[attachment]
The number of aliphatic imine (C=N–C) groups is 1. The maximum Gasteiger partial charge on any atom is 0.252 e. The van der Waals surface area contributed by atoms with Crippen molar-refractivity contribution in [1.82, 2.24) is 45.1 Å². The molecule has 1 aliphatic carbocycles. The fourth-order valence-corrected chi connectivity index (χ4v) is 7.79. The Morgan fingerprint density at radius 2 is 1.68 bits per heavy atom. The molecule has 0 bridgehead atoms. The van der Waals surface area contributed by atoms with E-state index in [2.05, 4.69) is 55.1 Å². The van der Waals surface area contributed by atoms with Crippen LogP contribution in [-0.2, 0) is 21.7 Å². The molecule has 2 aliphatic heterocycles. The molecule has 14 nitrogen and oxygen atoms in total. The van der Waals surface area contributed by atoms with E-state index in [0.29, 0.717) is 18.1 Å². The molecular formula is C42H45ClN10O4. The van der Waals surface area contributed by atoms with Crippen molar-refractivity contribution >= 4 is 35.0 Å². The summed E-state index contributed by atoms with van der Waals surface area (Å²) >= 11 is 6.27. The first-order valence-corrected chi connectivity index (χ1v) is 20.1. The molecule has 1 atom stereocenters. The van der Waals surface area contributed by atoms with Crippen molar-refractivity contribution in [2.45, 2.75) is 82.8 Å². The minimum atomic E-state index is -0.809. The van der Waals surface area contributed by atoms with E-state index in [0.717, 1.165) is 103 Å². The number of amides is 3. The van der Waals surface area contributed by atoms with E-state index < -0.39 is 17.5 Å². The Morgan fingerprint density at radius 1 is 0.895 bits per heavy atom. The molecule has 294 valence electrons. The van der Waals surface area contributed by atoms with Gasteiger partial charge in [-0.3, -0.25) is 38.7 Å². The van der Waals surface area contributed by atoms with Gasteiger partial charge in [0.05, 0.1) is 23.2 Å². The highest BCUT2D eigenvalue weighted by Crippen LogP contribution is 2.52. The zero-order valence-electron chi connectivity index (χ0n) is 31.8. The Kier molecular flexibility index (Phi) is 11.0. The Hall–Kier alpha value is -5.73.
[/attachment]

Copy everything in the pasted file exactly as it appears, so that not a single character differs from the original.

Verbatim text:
The number of aliphatic imine (C=N–C) groups is 1. The maximum Gasteiger partial charge on any atom is 0.252 e. The van der Waals surface area contributed by atoms with Crippen molar-refractivity contribution in [1.82, 2.24) is 45.1 Å². The molecule has 1 aliphatic carbocycles. The fourth-order valence-corrected chi connectivity index (χ4v) is 7.79. The Morgan fingerprint density at radius 2 is 1.68 bits per heavy atom. The molecule has 0 bridgehead atoms. The van der Waals surface area contributed by atoms with E-state index in [2.05, 4.69) is 55.1 Å². The van der Waals surface area contributed by atoms with Crippen LogP contribution in [-0.2, 0) is 21.7 Å². The molecule has 2 aliphatic heterocycles. The molecule has 14 nitrogen and oxygen atoms in total. The van der Waals surface area contributed by atoms with E-state index in [0.29, 0.717) is 18.1 Å². The molecular formula is C42H45ClN10O4. The van der Waals surface area contributed by atoms with Crippen molar-refractivity contribution >= 4 is 35.0 Å². The summed E-state index contributed by atoms with van der Waals surface area (Å²) >= 11 is 6.27. The first-order valence-corrected chi connectivity index (χ1v) is 20.1. The molecule has 1 atom stereocenters. The van der Waals surface area contributed by atoms with Crippen molar-refractivity contribution in [2.45, 2.75) is 82.8 Å². The minimum atomic E-state index is -0.809. The van der Waals surface area contributed by atoms with E-state index in [0.717, 1.165) is 103 Å². The number of amides is 3. The van der Waals surface area contributed by atoms with E-state index < -0.39 is 17.5 Å². The Morgan fingerprint density at radius 1 is 0.895 bits per heavy atom. The molecule has 294 valence electrons. The van der Waals surface area contributed by atoms with Gasteiger partial charge in [-0.3, -0.25) is 38.7 Å². The van der Waals surface area contributed by atoms with Gasteiger partial charge in [0.05, 0.1) is 23.2 Å². The highest BCUT2D eigenvalue weighted by Crippen LogP contribution is 2.52. The zero-order valence-electron chi connectivity index (χ0n) is 31.8. The Kier molecular flexibility index (Phi) is 11.0. The Hall–Kier alpha value is -5.73.